Ethics & the Environment 7.2 (2002) 12-26
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Karen Warren's Ecofeminism
Karen Warren's Ecofeminism
Ecofeminism has conceptual beginnings in the French tradition of feminist theory. In 1952, Simone de Beauvoir pointed out that in the logic of patriarchy, both women and nature appear as other (de Beauvoir 1952, 114). In 1974, Luce Irigaray diagnosed philosophically a phallic logic of the Same that precludes representation of woman's alterity, so that it subjects women to man's domination (Irigaray 1974). In the same year, Françoise d'Eaubonne coined the term, "l'eco-féminisme," to point to the necessity for women to bring about ecological revolution, and used the slogan, "Feminism or death [Le féminisme ou la mort]" (d'Eaubonne 1974, 221), to argue that the phallic order is the source of a double threat to human being: overpopulation, and the depletion of resources. Exploitation of female reproductive power has caused an excess of births, and hence overpopulation; while an excess of production has exploited natural resources to the point of their destruction. Though "feminism or death" was a battle cry, it was also a warning that human being cannot survive patriarchy's ecological consequences.
In North America, the alliance between feminism and ecology likewise began in 1974, when Sandra Marburg and Lisa Watson hosted a conference at Berkeley entitled "Women and the Environment." The following [End Page 12] year, Rosemary Radford Ruether pointed out that "Women must see that there can be no liberation for them and no solution to ecologi- cal crisis within a society whose fundamental model of relationships continues to be one of domination" (Ruether 1975, 204). She called for a unification of feminist and ecological interests in the vision of a society transformed from values of possession, conquest, and accumulation to reciprocity, harmony, and mutual interdependence. In 1991, Karen Warren edited an issue of Hypatia devoted entirely to ecofeminism, which was later expanded and republished under the title Ecological Feminist Philosophies. This anthology was ground-breaking, because in it Warren consolidated a collection of diverse voices, not into an ecofeminist platform as such, but into a vision of the lay of the land, as it were, with respect to ecofeminism.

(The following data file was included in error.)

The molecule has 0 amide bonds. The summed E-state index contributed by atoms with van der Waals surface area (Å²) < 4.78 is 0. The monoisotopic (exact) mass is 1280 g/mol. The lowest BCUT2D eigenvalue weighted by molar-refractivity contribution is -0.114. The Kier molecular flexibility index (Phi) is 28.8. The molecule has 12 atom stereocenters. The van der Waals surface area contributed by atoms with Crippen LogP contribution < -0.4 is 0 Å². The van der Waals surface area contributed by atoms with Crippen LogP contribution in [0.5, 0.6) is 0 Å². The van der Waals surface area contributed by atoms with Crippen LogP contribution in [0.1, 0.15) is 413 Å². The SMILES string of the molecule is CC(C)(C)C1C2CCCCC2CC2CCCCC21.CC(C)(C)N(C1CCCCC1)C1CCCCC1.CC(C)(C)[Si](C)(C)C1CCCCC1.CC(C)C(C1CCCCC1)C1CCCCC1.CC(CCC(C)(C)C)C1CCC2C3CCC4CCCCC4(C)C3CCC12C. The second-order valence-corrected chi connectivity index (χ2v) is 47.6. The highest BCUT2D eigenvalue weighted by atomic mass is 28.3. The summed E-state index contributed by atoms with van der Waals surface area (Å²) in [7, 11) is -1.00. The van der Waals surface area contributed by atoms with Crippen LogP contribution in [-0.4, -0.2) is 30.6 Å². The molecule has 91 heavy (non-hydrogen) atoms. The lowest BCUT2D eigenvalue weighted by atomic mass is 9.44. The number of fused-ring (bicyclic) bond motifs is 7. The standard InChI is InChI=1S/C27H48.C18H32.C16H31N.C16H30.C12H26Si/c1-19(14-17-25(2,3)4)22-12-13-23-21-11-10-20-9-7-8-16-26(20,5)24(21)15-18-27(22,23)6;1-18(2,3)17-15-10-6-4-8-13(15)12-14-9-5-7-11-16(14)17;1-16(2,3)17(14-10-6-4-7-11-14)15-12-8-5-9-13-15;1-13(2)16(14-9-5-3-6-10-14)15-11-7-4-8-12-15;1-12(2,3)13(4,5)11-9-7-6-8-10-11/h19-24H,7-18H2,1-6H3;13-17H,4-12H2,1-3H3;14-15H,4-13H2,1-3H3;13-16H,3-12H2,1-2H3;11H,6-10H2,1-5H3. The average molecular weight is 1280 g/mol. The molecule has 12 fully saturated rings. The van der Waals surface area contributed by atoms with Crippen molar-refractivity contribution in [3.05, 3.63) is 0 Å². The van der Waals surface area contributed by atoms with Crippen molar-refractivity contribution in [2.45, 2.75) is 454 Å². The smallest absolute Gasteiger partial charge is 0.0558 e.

Although Warren has been writing as an ecofeminist since 1987, it was not until 2000 that she published a sustained treatment in her own voice: Ecofeminist Philosophy: A Western Perspective on What It Is and Why It Matters. This book is the culmination of her thinking for over a decade. Her perspective, very much in the spirit of d' Eaubonne and Ruether, is as political, social, and practical as it is philosophical, and constitutes a research program that extends beyond the walls of the Academy in its challenge to the social order. The book can be used to answer some of the criticisms that ecofeminism has received. I will use Warren's work to address in particular the validity of the foundational ecofeminist assumption that environmental issues are feminist issues; the charge against feminism in general that it reflects only the needs of white, middle-class, Western women; the claim, especially in reference to spirituality, that ecofeminism reinscribes gender essentialism; and the challenge ecofeminism offers to traditional philosophy, including how such an inclusivist movement can respond to the history of philosophy without simply reproducing its exclusionary politics.
Feminism and Environmentalism
Ecofeminists insist that feminism and environmentalism are inherently connected, but it is not always clear what the nature of that connection is. In general, ecofeminist work applies feminist analyses to environmental issues, so the claim is not so much that feminist worries are environmentally grounded, as that environmental issues warrant feminist analysis. Carolyn Merchant's (1980) analysis of the history of science, for example, [End Page 13] uncovers misogyny at the heart of the modern conquest of nature. Yet the ideology of Man's (sic) dominion over nature is not new with Bacon, and is evident in Christian teachings concerning the expulsion from the Garden of Eden at Genesis 3,17-24. Adam is sent from the garden with instructions to till the ground and...